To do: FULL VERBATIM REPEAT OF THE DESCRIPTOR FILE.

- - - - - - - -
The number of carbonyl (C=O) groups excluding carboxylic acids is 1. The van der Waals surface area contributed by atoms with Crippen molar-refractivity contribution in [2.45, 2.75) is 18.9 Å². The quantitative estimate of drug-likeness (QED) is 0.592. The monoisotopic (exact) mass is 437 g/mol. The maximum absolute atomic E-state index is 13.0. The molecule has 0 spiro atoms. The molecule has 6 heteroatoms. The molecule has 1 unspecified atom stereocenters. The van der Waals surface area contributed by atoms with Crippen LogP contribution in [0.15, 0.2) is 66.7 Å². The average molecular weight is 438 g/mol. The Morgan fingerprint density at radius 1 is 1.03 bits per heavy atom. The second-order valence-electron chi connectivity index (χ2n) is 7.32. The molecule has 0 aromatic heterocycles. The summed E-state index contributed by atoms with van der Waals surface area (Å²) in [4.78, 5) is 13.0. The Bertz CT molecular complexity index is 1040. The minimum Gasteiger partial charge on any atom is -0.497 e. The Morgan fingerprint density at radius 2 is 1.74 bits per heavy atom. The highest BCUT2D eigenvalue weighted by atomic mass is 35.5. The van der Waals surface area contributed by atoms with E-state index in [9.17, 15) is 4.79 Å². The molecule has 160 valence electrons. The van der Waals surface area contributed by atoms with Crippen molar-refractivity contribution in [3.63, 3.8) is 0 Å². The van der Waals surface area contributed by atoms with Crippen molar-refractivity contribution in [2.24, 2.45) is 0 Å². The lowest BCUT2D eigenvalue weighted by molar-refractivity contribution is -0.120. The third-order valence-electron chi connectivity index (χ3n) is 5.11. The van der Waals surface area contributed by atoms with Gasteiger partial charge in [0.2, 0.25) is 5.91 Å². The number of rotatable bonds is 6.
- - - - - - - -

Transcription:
The number of carbonyl (C=O) groups excluding carboxylic acids is 1. The van der Waals surface area contributed by atoms with Crippen molar-refractivity contribution in [2.45, 2.75) is 18.9 Å². The quantitative estimate of drug-likeness (QED) is 0.592. The monoisotopic (exact) mass is 437 g/mol. The maximum absolute atomic E-state index is 13.0. The molecule has 0 spiro atoms. The molecule has 6 heteroatoms. The molecule has 1 unspecified atom stereocenters. The van der Waals surface area contributed by atoms with Crippen LogP contribution in [0.15, 0.2) is 66.7 Å². The average molecular weight is 438 g/mol. The Morgan fingerprint density at radius 1 is 1.03 bits per heavy atom. The second-order valence-electron chi connectivity index (χ2n) is 7.32. The molecule has 0 aromatic heterocycles. The summed E-state index contributed by atoms with van der Waals surface area (Å²) in [4.78, 5) is 13.0. The Bertz CT molecular complexity index is 1040. The minimum Gasteiger partial charge on any atom is -0.497 e. The Morgan fingerprint density at radius 2 is 1.74 bits per heavy atom. The highest BCUT2D eigenvalue weighted by atomic mass is 35.5. The van der Waals surface area contributed by atoms with E-state index in [9.17, 15) is 4.79 Å². The molecule has 160 valence electrons. The van der Waals surface area contributed by atoms with Crippen molar-refractivity contribution in [3.63, 3.8) is 0 Å². The van der Waals surface area contributed by atoms with Crippen molar-refractivity contribution in [2.24, 2.45) is 0 Å². The lowest BCUT2D eigenvalue weighted by molar-refractivity contribution is -0.120. The third-order valence-electron chi connectivity index (χ3n) is 5.11. The van der Waals surface area contributed by atoms with Gasteiger partial charge in [0.2, 0.25) is 5.91 Å². The number of rotatable bonds is 6.